The New Jersey Devils are once again in a prime position to weaponize their cap space this offseason. Their current salary cap projections forecast them to have $26 million once the offseason begins, giving them ample opportunity to improve their roster.
That won’t be the case for many teams due to the salary cap remaining flat at $81.5 million due to revenue loss from COVID-19 and the suspension of the regular season. One of those teams happens to be the St. Louis Blues, as they’re projected to have a little over $2 million in cap space. And that’s without Alex Pietrangelo, who’ll be an unrestricted free agent this summer, on the books. That’s where the Devils can help the Blues free up money for Pietrangelo, and they’ll have plenty of options to do so.
Dunn had a strong rookie campaign in 2017-18 and looked to be on the verge of a breakout season after posting 35 points in 78 games in 2018-19. That didn’t happen, as he only finished with 23 points in 71 games this season. But the 23-year-old still remains one of the more promising young defensemen in the game.
Dunn finished with a Corsi share (CF%) of 55.21%, ranked 13th among NHL defensemen (min. 250 played) this season. His expected goals share (xGF%) was also among the league’s best defensemen, as it ranked 49th. Granted, he was not playing hard defensive minutes, but the results are encouraging. His overall body of work suggests he has breakout potential, as well.
Dunn has had a positive impact at both ends of the ice, as well as on the power play. The Blues would surely love to keep him around. But if they sign Pietrangelo to a massive extension, they’ll have to move a couple of contracts to do so. It’ll also be hard for Dunn to crack a Blues’ top four that consists of Pietrangelo and Colton Parayko, as well as Marco Scandella and Justin Faulk.
That wouldn’t be the case on the Devils, however. They need a top-four, left-handed defenseman on their blue line more than anything else. They also need one who can move the puck effectively, and Dunn checks off all those boxes. He’d likely cost a bit in a trade, but not at a price that’d mortgage the Devils’ future. So he should be at the top of new general manager Tom Fitzgerald’s wish list on the trade market.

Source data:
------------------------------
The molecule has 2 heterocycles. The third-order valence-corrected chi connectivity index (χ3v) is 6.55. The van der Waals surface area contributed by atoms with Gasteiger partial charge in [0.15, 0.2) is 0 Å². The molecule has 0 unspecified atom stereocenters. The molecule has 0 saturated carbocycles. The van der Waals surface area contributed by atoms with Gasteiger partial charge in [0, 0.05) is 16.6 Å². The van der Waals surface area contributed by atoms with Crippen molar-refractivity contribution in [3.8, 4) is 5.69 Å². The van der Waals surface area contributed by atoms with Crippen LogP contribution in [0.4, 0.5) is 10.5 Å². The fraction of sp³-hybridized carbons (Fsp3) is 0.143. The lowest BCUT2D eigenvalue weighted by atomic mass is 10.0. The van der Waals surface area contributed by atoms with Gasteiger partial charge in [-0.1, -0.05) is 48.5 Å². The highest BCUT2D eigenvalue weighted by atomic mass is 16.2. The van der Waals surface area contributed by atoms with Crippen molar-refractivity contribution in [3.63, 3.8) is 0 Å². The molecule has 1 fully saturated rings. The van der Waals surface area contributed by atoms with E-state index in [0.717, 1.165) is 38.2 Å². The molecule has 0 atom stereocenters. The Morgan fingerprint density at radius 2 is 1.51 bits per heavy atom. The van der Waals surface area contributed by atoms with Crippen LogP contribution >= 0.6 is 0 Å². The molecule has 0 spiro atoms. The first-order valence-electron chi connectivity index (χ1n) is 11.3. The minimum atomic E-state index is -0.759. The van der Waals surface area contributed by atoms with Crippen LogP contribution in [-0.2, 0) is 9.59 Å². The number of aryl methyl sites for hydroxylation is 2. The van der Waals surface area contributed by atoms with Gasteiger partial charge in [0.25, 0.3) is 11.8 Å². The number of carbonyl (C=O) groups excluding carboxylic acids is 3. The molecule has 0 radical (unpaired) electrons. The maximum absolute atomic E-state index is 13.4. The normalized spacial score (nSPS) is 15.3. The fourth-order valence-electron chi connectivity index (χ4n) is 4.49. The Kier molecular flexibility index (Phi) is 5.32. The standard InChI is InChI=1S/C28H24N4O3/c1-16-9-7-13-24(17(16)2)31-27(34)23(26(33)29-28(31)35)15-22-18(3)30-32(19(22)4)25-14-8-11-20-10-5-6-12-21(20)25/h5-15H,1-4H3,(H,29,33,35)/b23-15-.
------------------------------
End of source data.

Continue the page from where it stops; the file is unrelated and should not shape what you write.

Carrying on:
Alex Steen and a First-Round Pick
Steen was once a reliable forward capable of putting up 50-60 points in any given season. Those days are a thing of the past, but he’s still a useful bottom-six forward. He finished with 17 points in 55 games this season, a 25-point pace over 82 games.
Steen’s underlying numbers in 2019-20 were pretty respectable, as well. He had a goals above replacement (GAR) of 6.9 and an xGF% of 50.84%, so he can still play. The Devils need depth at every position, including up front, and Steen can still provide that, even at 36 years old.
The thing with Steen is his contract only runs for one more season, but it comes with a cap hit of $5.75 million. He’s not worth that kind of money anymore, so the Devils would have to get something else in return. And it’d likely be some kind of draft pick.
The Toronto Maple Leafs cleared cap space last summer by trading Patrick Marleau and a first-round pick to the Carolina Hurricanes. It’d presumably take that for the Blues to move Steen to free up money for Pietrangelo and other roster moves. And if it does, it’d give the Devils four first-round picks if it’s a 2020 selection.
There’s also the possibility of acquiring a prospect to take on Steen’s contract, though it’s not likely. Scott Perunovich is the Blues’ best prospect, but they’re not giving him up to shed salary. Nikita Alexandrov is an intriguing prospect, but he may not be valuable enough for the Devils to take on Steen’s deal. After that, it’s slim pickings. So the Devils would be better off acquiring a draft pick and adding that asset to their stockpile.
Schwartz has spent his whole career with the Blues and has been one of their most consistent forwards for the last nine seasons. He finished 2019-20 with 57 points in 71 games and has averaged 61 points per 82 games over the last three seasons.
Schwartz’s underlying numbers are also among some of the best in the league since 2017. His CF% ranks 21st, while his xGF% ranks 25th for forwards with 1000-plus minutes played. His GAR of 30.7 places him between Alex Radulov, Eric Staal, and Nikolaj Ehlers. And he’s one of the most underrated two-way wingers in the league.